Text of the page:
Breaking the RNA capping paradigm
Published on October 13, 2020
This discovery by a team of IRIC researchers could soon be taught in molecular biology courses. Katherine Borden’s laboratory recently published a study in the journal PNAS that demonstrated that the activity of RNAs can be regulated in a new way: by modulating a RNA modification known as capping. The paradigm in molecular biology is that all mRNAs, and many non-coding RNAs, are constitutively capped. The team showed that this is not the case, with many RNAs only 30-50% capped at steady state. The team discovered that eIF4E, a protein involved in cancer, unexpectedly modulates capping of RNAs. In turn, modifies their activity acting as downstream purveyors of eIF4E’s oncogenic activity.
If one of the main functions of a gene is to provide a protein, it is first copied into so-called “messenger” RNA, which can itself undergo various modifications. One such modification is the addition of a cap, consisting of a methylated guanosine group, to the messenger RNA. Capping is considered a housekeeping activity which means a constitutive modification. This cap is important for coding RNAs, for the conversion of messenger RNA into its active protein form and for the activity of non-coding RNAs. The team found that capping is instead a regulatable feature and thus provides a novel control point for the cells. As an example, the team showed that the oncoprotein eIF4E modulates the capping and thus activities of many RNAs which likely act as downstream effectors of its activity. These exciting new findings are based on new methods developed by Dr Biljana Culjkovic-Kraljacic, to quantify the amount of cap added to RNAs. These tools have led to some unexpected observations.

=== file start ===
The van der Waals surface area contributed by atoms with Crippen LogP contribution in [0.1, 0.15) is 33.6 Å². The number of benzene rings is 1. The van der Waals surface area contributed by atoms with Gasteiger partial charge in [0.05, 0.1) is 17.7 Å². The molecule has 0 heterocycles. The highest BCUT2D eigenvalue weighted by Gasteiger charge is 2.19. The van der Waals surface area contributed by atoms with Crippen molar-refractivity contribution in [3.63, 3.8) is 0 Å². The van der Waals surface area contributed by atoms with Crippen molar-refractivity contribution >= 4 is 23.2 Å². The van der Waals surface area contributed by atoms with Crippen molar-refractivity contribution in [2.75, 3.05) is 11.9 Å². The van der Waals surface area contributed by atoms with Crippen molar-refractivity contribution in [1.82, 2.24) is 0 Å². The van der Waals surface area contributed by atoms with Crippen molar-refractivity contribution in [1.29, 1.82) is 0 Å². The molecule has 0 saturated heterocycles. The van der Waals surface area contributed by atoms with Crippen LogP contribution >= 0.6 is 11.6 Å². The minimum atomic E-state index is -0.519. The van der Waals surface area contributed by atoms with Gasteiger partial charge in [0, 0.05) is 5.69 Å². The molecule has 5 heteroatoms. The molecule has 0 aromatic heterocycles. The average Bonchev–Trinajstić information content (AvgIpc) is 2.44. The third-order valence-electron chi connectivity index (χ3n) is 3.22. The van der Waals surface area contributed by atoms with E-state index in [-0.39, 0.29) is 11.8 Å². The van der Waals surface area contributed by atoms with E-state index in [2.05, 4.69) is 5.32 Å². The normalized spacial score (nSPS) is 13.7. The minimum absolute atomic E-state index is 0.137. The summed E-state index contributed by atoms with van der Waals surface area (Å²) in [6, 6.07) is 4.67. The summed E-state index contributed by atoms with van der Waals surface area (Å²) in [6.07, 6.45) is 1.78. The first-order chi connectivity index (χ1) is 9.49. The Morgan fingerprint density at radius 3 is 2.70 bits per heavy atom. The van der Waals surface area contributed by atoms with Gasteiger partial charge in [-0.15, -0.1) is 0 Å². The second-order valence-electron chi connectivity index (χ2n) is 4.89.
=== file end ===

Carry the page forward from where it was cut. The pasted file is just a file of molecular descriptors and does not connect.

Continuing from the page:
As eIF4E is involved in the development of malignant tumours, the authors investigated and showed for the first time that capping of specific RNAs was highly elevated in primary cancer specimens. For the first time, the step of adding the cap has been highlighted as an essential process in the regulation of RNAs – many of which are known to be involved in cancer.
The eukaryotic translation initiation factor eIF4E elevates steady-state m7G capping of coding and non-coding transcripts. PNAS. Biljana Culjkovic-Kraljacic, Lucy A. Skrabanek, Maria V. Revuelta, Jadwiga Gasiorek, Victoria H. Cowling, Leandro Cerchietti, Katherine L.B. Borden